|Posted on October 9, 2021 at 10:30 AM|
I’m so grateful for my salvation. I’m proud to call myself a Christian, and while not perfect by any stretch of the imagination, I can say for sure that I am not unaware of the price that was paid so that I could claim myself a child of God.
I think we conceptually understand what it means to be saved, and are forever changed by what this gift gives to us. It opens a door that offers freedom from our past, strength to get through our present, and the security of knowing that we have eternal life to look forward to. Literally, the chain of death is broken the minute we accept Christ as our Savior. Maybe not for our physical bodies, but certainly for our souls.
But even for mature Christians, maybe even more so, we need to shake ourselves up from time to time and be reminded of what that really means. Because, let’s face it, we still question why life must still be so hard even after we’ve gotten ourselves “right.” Age doesn’t necessarily bring acceptance or understanding, and once the initial giddiness wears off it’s easy to become complacent about the gift that was given, and resentful when it doesn’t turn out just as we’d mapped in our mind.
Give your heart to the Lord, we thought. It will be perfect, we thought. We made this huge life change, this incredible commitment, and here we are… still slogging through the same old mess. So apparently it’s not the ‘get out of jail free’ card we had hoped for. If we’re not careful, the weight in our thinking can shift, and we begin to wonder more about what we’re missing than what we’ve been given. And eventually it leads to us behaving like we’re the ones who made the sacrifice.
Make no mistake -- we are getting out of jail free. We’re just not getting out of jail innocent. Our salvation doesn’t ‘wipe the slate clean’ as much as we’d like it to. There was a penalty – it was just paid by One who was completely innocent of any crime.
It’s much easier to hold onto the thought that we’ve been granted innocence, than that we’re guilty but been given a pardon. But there is a huge difference. The reason we’re relieved of our death sentence is because it was paid long ago by Jesus. If that doesn’t make us humble, I’m not sure what will.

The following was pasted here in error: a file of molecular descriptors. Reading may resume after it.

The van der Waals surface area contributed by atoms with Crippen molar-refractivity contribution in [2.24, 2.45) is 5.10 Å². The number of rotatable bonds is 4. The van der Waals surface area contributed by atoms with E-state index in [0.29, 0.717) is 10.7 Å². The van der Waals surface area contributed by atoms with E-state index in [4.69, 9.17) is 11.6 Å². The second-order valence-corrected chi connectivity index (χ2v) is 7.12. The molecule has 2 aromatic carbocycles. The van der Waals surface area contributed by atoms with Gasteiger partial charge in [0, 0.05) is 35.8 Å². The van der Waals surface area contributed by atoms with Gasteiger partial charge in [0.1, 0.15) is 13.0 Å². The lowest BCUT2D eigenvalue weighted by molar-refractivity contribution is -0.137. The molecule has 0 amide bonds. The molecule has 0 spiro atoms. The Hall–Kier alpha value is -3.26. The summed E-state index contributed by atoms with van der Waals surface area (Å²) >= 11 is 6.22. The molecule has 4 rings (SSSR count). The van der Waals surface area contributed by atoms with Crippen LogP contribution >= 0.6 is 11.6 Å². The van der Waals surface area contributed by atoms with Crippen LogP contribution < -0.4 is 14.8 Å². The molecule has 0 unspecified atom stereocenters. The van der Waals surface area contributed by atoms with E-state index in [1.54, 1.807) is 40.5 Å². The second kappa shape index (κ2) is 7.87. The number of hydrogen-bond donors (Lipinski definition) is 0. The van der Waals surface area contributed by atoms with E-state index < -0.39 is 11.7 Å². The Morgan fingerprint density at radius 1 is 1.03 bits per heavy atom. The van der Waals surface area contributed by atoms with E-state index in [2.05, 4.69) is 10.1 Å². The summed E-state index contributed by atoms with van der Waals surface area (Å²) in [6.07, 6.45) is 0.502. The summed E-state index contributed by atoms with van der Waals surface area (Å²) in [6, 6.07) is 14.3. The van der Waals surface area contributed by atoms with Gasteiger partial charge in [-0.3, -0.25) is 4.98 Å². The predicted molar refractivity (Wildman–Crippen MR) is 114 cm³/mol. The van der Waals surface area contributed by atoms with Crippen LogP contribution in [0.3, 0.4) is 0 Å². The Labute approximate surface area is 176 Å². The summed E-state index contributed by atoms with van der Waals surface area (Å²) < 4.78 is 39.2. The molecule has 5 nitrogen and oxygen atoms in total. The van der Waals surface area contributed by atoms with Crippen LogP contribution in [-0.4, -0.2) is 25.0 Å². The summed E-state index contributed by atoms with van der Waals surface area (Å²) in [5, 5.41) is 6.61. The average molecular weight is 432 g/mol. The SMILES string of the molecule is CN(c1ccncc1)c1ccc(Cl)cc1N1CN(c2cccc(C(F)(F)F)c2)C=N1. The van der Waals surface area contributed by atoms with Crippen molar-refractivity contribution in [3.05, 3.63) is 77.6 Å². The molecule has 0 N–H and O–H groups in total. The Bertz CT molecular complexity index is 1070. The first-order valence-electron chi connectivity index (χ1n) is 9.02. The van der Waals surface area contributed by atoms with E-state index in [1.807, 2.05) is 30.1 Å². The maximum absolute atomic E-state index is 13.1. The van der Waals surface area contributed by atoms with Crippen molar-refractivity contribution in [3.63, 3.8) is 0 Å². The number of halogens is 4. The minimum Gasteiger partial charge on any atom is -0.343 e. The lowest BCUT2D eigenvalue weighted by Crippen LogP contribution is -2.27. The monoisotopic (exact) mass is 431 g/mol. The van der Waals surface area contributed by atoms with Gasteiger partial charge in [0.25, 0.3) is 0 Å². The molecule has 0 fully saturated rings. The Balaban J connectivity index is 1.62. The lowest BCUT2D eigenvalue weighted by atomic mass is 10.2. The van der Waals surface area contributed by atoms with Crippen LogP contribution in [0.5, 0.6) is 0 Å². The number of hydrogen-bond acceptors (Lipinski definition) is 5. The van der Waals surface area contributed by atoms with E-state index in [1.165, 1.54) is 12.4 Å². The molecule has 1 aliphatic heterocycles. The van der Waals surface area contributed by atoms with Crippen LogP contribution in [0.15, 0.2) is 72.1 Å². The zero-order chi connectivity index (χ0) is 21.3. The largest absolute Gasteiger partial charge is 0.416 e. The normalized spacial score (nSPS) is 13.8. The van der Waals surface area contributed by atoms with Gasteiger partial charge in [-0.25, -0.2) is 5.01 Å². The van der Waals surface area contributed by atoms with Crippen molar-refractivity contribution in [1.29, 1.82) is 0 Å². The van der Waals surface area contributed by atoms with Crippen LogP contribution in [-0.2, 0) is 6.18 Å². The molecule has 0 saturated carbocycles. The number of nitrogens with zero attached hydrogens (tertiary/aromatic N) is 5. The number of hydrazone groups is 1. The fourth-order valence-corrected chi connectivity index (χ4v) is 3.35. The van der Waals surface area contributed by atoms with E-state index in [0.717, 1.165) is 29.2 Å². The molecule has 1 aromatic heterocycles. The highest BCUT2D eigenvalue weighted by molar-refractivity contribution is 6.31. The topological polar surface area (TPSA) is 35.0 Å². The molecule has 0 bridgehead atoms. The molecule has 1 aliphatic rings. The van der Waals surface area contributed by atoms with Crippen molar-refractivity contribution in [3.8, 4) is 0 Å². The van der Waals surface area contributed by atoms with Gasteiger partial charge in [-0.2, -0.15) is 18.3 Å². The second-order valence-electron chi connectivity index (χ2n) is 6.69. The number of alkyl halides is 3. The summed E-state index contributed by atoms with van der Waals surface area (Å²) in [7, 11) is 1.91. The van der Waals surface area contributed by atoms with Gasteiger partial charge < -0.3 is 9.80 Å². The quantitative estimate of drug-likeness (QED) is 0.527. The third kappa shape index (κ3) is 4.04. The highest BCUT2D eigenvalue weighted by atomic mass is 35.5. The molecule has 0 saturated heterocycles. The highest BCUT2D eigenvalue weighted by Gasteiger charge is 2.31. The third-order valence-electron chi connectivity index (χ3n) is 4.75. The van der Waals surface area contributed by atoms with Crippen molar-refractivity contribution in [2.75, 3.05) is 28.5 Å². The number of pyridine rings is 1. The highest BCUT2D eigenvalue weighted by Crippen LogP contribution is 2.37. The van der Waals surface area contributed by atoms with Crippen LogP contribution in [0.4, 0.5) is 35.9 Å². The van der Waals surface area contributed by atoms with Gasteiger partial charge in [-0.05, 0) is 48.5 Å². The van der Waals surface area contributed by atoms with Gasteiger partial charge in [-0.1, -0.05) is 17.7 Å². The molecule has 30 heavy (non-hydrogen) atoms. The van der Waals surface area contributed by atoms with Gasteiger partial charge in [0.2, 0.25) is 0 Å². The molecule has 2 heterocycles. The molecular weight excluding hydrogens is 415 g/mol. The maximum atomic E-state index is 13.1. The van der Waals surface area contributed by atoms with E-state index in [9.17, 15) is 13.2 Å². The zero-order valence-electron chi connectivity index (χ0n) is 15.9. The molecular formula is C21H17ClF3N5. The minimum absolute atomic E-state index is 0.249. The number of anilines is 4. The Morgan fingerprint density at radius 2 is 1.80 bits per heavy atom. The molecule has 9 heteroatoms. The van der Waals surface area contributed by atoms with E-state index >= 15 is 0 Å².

But here’s the thing. God unlocked the jail cell that we very rightly had earned. But then He stepped back because the next move is ours. We can stand there in the confines of those prison walls, complacently get our three squares a day, and enjoy our freedom from eternal death, but still not live in the joy and freedom that God intended. Because we will forever be restricted by the size of the cell we refuse to vacate.
Once we accept Christ, our next step will take courage. We have to let go of the disfunction that we’ve been living in and step into the freedom that He offers. But no matter how painful our sin-filled lives were, at least we knew what to expect. To step into something completely different – that’s where faith comes in.
And not only do we have to walk out of the prison, but we also have to keep moving! Because if we stop, we can start to rebuild those walls without even realizing it. We may use a different kind of brick – relationships, material possessions, the need for perfection or stability (as we view it), even the desire to be seen as righteous in the eyes of man. But walls are walls, and anything that comes between us and God is just another stone in our personal lockup.
Galatians 5:1 tells us “Christ has truly set us free. Now make sure that you stay free, and don’t get tied up again in slavery to the law.” The writer, the Apostle Paul, was simply saying ‘don’t let religion (rules) get in the way of relationship.’
Salvation is more than just existing forgiven, because it doesn’t turn us into automatons. God doesn’t strip us of our freedom of choice and slap a rule book in our hand. He offered the pardon simply because He loved us – no strings attached. As scripture tells us, God gave up His only Son’s very life so that anyone that believes in Him would have eternal life. But He does yearn for an ongoing relationship with us, through the good times and the bad. And, if we want to be successful in any meaningful way, we have to accept that will require some molding and shaping on our part. And change doesn’t come without discomfort.
So, as we move through our day-to-day existence here, let’s keep our eyes forward, and our perspective on what our freedom really cost. Let’s live in the fullness that God planned for us and focus on the promise found in John 8:36: “If the Son set you free, you are truly free!”
Be blessed, my Friend. God is on the throne!